St. Jude Relic

The Saint of the Impossible

We had an amazing experience here in Our Lady of the Lake parish the week before Christmas.  Over the course of the day on Monday, 12/18, over 3,000 people came to venerate the relic of St. Jude.  While many came from the surrounding times, there were others who journeyed from the likes of Long Island and Philadelphia for this once in a lifetime experience.  More than 500 people attended the Mass to offer thanks to this Saint of the Impossible for his intercession on our behalf with his cousin, Jesus.  We are grateful to the many volunteers who helped set up, keep the crowds flowing smoothly about the parish and then clean up at the end.  The Knights of Columbus 4th Degree served as the honor guard adding great deal of dignity to the event. Our Music Ministry also outdid themselves during the Mass. 


Saint Jude was one of Christ’s most intimate collaborators, being part of a group of twelve men called Apostles, a Greek term meaning “one who is sent.” While Christ had many disciples (followers), the Apostles’ mission to carry the Christian message to the world was unique in the authority they held. “He appointed twelve whom he also named apostles that they might be with him and he might send them forth to preach and to have authority to drive out demons” (Mark 3:14-15). 

His name is literally “Judas,” but to distinguish him from the other Apostle Judas—the infamous betrayer Judas Iscariot, whom even the Lord refers to as “the son of perdition” (John 17:12)—his name in English is usually abbreviated to Jude. It is occasionally written as Saint Jude Thaddeus, following the use of his “nickname” in Matthew 10:3 and Mark 3:18.

The confusion of having two Judas’ was a concern even in New Testament times. The Gospel of John contains the only sentence Saint Jude Thaddeus utters in the Scriptures, and John makes sure to add a clarifying note as he quotes him: “Judas (not Iscariot) said to him, ‘Lord, how is it that you will manifest yourself to us, and not to the world?’” (John 14:22). John wants us to leave no doubt that the question came from the holy Apostle and not the betrayer.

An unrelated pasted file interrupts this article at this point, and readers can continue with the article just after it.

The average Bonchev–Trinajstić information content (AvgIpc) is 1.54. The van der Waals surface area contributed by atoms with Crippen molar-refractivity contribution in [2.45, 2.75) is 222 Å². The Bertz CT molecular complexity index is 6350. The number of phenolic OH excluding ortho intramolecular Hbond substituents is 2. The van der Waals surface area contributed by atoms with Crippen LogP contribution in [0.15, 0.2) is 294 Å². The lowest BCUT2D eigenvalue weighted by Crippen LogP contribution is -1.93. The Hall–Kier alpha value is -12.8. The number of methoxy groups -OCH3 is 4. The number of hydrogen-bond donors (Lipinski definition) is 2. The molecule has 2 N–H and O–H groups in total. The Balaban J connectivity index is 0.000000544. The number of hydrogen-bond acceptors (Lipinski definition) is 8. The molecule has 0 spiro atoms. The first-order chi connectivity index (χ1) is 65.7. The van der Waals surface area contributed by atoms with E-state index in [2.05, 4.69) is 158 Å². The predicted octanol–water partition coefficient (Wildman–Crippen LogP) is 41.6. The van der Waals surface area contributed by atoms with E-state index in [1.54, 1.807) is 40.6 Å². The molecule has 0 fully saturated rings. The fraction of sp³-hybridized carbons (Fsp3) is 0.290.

The New Testament refers to Jude as “the brother of Jesus” in two passages (Matthew 13:55, Mark 6:3). However, this does not mean that Jude was the Lord’s blood brother. The Greek word for brother can also mean “cousin,” “family member,” or even just “acquaintance.”

The Church Father, Papias of Hierapolis (c. 70–163 AD), informs us within his work, Exposition of the Sayings of the Lord, that Jude is the son of Mary of Cleophas, one of the women at the foot of the Cross during Our Lord’s crucifixion (John 19:25). But Papias also states that Mary of Cleophas was the sister of Mary, the mother of the Lord, making Jude the Lord’s cousin. 

In his Epistle, Jude identifies himself as “the brother of James” (Jude 1). He does so because his brother, Saint James the Less, also an Apostle, occupied the very prominent position of bishop of Jerusalem and was known by the whole Christian community. In identifying himself in this manner, the lesser-known Jude makes his person and authority known to all.

We know Jude was very active in his apostolic activity. Some details have survived the centuries.  Some records indicate he preached in Mesopotamia, including present-day Iraq and parts of present-day Iran, Kuwait, Syria, and Turkey. It was there that he partnered with Simon the Zealot.

Some Syriac texts declare that he preached in Edessa, an ancient city in Upper Mesopotamia, within the Roman province of Osroene. Other writings corroborate these claims. For example, an Armenian hymnal from the thirteenth century identifies the Apostles Jude Thaddeus and Bartholomew as “our first enlighteners” (the Armenian kingdom encompassed Edessa).